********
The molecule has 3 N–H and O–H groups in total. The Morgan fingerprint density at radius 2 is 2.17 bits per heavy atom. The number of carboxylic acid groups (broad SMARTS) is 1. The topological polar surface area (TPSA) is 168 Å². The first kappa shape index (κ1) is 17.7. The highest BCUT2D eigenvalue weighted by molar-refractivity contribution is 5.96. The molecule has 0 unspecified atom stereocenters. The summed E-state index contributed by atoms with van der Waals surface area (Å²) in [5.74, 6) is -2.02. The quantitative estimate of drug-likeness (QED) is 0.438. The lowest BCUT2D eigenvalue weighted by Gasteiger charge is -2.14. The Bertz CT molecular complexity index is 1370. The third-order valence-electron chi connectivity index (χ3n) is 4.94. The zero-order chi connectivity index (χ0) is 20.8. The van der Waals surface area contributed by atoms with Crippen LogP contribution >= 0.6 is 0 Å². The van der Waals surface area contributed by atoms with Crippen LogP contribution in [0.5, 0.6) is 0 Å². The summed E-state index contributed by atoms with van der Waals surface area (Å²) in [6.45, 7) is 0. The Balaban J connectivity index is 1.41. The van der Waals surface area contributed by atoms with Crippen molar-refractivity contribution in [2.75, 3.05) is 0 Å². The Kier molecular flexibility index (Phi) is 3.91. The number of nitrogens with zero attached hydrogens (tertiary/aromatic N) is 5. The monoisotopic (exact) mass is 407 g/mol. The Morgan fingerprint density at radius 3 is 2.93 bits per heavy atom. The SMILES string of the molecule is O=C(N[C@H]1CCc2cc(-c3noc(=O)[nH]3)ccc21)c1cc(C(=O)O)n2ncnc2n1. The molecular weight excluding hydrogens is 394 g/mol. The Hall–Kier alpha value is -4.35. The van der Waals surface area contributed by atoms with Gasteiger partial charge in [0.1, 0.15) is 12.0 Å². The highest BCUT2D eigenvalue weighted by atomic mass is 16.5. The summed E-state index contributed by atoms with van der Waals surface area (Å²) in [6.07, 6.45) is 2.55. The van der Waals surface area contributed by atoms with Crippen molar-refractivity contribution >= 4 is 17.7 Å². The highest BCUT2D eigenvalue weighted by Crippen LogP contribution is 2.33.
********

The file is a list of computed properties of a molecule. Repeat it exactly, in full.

The molecule has 3 N–H and O–H groups in total. The Morgan fingerprint density at radius 2 is 2.17 bits per heavy atom. The number of carboxylic acid groups (broad SMARTS) is 1. The topological polar surface area (TPSA) is 168 Å². The first kappa shape index (κ1) is 17.7. The highest BCUT2D eigenvalue weighted by molar-refractivity contribution is 5.96. The molecule has 0 unspecified atom stereocenters. The summed E-state index contributed by atoms with van der Waals surface area (Å²) in [5.74, 6) is -2.02. The quantitative estimate of drug-likeness (QED) is 0.438. The lowest BCUT2D eigenvalue weighted by Gasteiger charge is -2.14. The Bertz CT molecular complexity index is 1370. The third-order valence-electron chi connectivity index (χ3n) is 4.94. The zero-order chi connectivity index (χ0) is 20.8. The van der Waals surface area contributed by atoms with Crippen LogP contribution >= 0.6 is 0 Å². The van der Waals surface area contributed by atoms with Crippen LogP contribution in [0.5, 0.6) is 0 Å². The summed E-state index contributed by atoms with van der Waals surface area (Å²) in [6.45, 7) is 0. The Balaban J connectivity index is 1.41. The van der Waals surface area contributed by atoms with Crippen molar-refractivity contribution in [2.75, 3.05) is 0 Å². The Kier molecular flexibility index (Phi) is 3.91. The number of nitrogens with zero attached hydrogens (tertiary/aromatic N) is 5. The monoisotopic (exact) mass is 407 g/mol. The Morgan fingerprint density at radius 3 is 2.93 bits per heavy atom. The SMILES string of the molecule is O=C(N[C@H]1CCc2cc(-c3noc(=O)[nH]3)ccc21)c1cc(C(=O)O)n2ncnc2n1. The molecular weight excluding hydrogens is 394 g/mol. The Hall–Kier alpha value is -4.35. The van der Waals surface area contributed by atoms with Gasteiger partial charge in [0.1, 0.15) is 12.0 Å². The highest BCUT2D eigenvalue weighted by atomic mass is 16.5. The summed E-state index contributed by atoms with van der Waals surface area (Å²) in [6.07, 6.45) is 2.55. The van der Waals surface area contributed by atoms with Crippen molar-refractivity contribution >= 4 is 17.7 Å². The highest BCUT2D eigenvalue weighted by Crippen LogP contribution is 2.33.